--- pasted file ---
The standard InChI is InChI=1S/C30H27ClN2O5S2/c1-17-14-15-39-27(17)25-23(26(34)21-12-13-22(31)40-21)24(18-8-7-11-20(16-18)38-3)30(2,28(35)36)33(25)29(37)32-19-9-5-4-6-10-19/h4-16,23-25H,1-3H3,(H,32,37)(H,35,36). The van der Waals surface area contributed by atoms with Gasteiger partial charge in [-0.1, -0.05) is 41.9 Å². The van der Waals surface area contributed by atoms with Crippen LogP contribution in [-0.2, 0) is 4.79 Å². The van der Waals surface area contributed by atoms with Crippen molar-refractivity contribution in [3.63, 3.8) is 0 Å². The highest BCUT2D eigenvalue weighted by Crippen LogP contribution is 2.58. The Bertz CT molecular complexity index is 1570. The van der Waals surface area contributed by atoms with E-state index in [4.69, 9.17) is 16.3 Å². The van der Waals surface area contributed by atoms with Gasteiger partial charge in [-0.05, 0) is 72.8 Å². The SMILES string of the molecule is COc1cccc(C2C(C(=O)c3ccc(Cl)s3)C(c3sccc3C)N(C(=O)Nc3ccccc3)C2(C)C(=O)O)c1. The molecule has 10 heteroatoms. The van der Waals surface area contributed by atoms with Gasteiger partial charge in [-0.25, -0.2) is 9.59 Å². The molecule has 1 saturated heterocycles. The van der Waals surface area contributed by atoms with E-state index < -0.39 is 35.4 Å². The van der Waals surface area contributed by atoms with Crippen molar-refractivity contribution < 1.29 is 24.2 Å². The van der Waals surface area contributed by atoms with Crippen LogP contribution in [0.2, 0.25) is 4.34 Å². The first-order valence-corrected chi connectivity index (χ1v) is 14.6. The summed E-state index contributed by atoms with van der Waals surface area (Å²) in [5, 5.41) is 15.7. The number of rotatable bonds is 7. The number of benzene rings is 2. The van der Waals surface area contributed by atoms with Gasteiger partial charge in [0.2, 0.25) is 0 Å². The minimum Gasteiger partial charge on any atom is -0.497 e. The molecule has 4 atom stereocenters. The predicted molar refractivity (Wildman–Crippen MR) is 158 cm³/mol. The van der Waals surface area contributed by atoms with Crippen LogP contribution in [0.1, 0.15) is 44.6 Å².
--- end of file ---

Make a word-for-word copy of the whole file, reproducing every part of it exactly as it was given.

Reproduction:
The standard InChI is InChI=1S/C30H27ClN2O5S2/c1-17-14-15-39-27(17)25-23(26(34)21-12-13-22(31)40-21)24(18-8-7-11-20(16-18)38-3)30(2,28(35)36)33(25)29(37)32-19-9-5-4-6-10-19/h4-16,23-25H,1-3H3,(H,32,37)(H,35,36). The van der Waals surface area contributed by atoms with Gasteiger partial charge in [-0.1, -0.05) is 41.9 Å². The van der Waals surface area contributed by atoms with Crippen LogP contribution in [-0.2, 0) is 4.79 Å². The van der Waals surface area contributed by atoms with Crippen molar-refractivity contribution in [3.63, 3.8) is 0 Å². The highest BCUT2D eigenvalue weighted by Crippen LogP contribution is 2.58. The Bertz CT molecular complexity index is 1570. The van der Waals surface area contributed by atoms with E-state index in [4.69, 9.17) is 16.3 Å². The van der Waals surface area contributed by atoms with Gasteiger partial charge in [-0.05, 0) is 72.8 Å². The SMILES string of the molecule is COc1cccc(C2C(C(=O)c3ccc(Cl)s3)C(c3sccc3C)N(C(=O)Nc3ccccc3)C2(C)C(=O)O)c1. The molecule has 10 heteroatoms. The van der Waals surface area contributed by atoms with Gasteiger partial charge in [-0.25, -0.2) is 9.59 Å². The molecule has 1 saturated heterocycles. The van der Waals surface area contributed by atoms with E-state index < -0.39 is 35.4 Å². The van der Waals surface area contributed by atoms with Crippen molar-refractivity contribution < 1.29 is 24.2 Å². The van der Waals surface area contributed by atoms with Crippen LogP contribution in [0.2, 0.25) is 4.34 Å². The first-order valence-corrected chi connectivity index (χ1v) is 14.6. The summed E-state index contributed by atoms with van der Waals surface area (Å²) in [5, 5.41) is 15.7. The number of rotatable bonds is 7. The number of benzene rings is 2. The van der Waals surface area contributed by atoms with Gasteiger partial charge in [0.2, 0.25) is 0 Å². The minimum Gasteiger partial charge on any atom is -0.497 e. The molecule has 4 atom stereocenters. The predicted molar refractivity (Wildman–Crippen MR) is 158 cm³/mol. The van der Waals surface area contributed by atoms with Crippen LogP contribution in [0.1, 0.15) is 44.6 Å².